I see no obvious discrepancy here.

While Jon Arryn was alive, he agreed with his friend Stannis (who was collaborating with in investigating the king's bastards) that he would foster little Robert in Dragonstone. After his death, the king asks Tywin to accept him as ward.

Two remarks:

1) It is said that Tywin offered to take Robin as a ward, not that King Robert asked Tywin.

2) It is possible that - as you suggest - after Jon Arryn's death King Robert had a change of mind and replaced Stannis by Tywin for fostering Robin. I think, that even after Jon Arryn's death, Robin was still to be fostered by Stannis, only that Lysa:

a) used the scenario with Tywin as a better excuse to flee to the Vale

b) actually believed that Robin was to be fostered by Tywin (which would be strange, as the Maester of the Eyrie had a different information.

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Posted (edited)
4 hours ago, Greywater-Watch said:

1) It is said that Tywin offered to take Robin as a ward, not that King Robert asked Tywin.

I think the wiki is wrong. :P

The passage from the 4th Eddard chapter that the wiki references is as follows:

Robert’s mouth gave a bitter twist. “Not well, in truth,” he admitted. “I think losing Jon has driven the woman mad, Ned. She has taken the boy back to the Eyrie. Against my wishes. I had hoped to foster him with Tywin Lannister at Casterly Rock. Jon had no brothers, no other sons. Was I supposed to leave him to be raised by women?”
Ned would sooner entrust a child to a pit viper than to Lord Tywin, but he left his doubts unspoken. Some old wounds never truly heal, and bleed again at the slightest word. “The wife has lost the husband,” he said carefully. “Perhaps-the mother feared to lose the son. The boy is very young.”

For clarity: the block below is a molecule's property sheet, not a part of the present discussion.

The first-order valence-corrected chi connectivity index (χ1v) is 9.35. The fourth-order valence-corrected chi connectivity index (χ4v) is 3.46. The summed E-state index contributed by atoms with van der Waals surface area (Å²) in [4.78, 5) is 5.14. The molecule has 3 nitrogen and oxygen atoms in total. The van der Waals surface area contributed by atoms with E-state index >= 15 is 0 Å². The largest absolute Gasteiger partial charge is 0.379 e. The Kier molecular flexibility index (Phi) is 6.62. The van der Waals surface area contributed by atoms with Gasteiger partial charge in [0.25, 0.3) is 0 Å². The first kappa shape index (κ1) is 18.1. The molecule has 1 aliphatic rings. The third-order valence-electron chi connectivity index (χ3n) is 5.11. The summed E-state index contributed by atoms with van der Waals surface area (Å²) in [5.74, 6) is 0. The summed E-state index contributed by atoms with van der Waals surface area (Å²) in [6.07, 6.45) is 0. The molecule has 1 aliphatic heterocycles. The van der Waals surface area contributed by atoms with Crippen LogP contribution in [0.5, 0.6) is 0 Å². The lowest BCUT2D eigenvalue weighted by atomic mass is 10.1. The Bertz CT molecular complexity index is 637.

“Six, and sickly, and Lord of the Eyrie, gods have mercy,” the king swore. “Lord Tywin had never taken a ward before. Lysa ought to have been honored. The Lannisters are a great and noble House. She refused to even hear of it. Then she left in the dead of night, without so much as a by-your-leave. Cersei was furious.” He sighed deeply. “The boy is my namesake, did you know that? Robert Arryn. I am sworn to protect him. How can I do that if his mother steals him away?”

If I'm not wrong, it's never said that Tywin made the offer. And my reading of the text is that the initiative had been Robert's. ("I had hoped", "Was I supposed",...)

4 hours ago, Greywater-Watch said:

2) It is possible that - as you suggest - after Jon Arryn's death King Robert had a change of mind and replaced Stannis by Tywin for fostering Robin. I think, that even after Jon Arryn's death, Robin was still to be fostered by Stannis, only that Lysa:

a) used the scenario with Tywin as a better excuse to flee to the Vale

b) actually believed that Robin was to be fostered by Tywin (which would be strange, as the Maester of the Eyrie had a different information.

I don't think King Robert knew of Jon's plans to send Sweetrobin to Dragonstone.

My guess is that Jon Arryn made those plans in secrecy, and the main purpose was to send his heir away from the capital before exposing the incest. Shortly before he planned to leave, he had to tell Lysa (but obviously he did not trust her with the motives behind it). Ironically, it was this precaution and not the incest investigations what led to Jon's murder.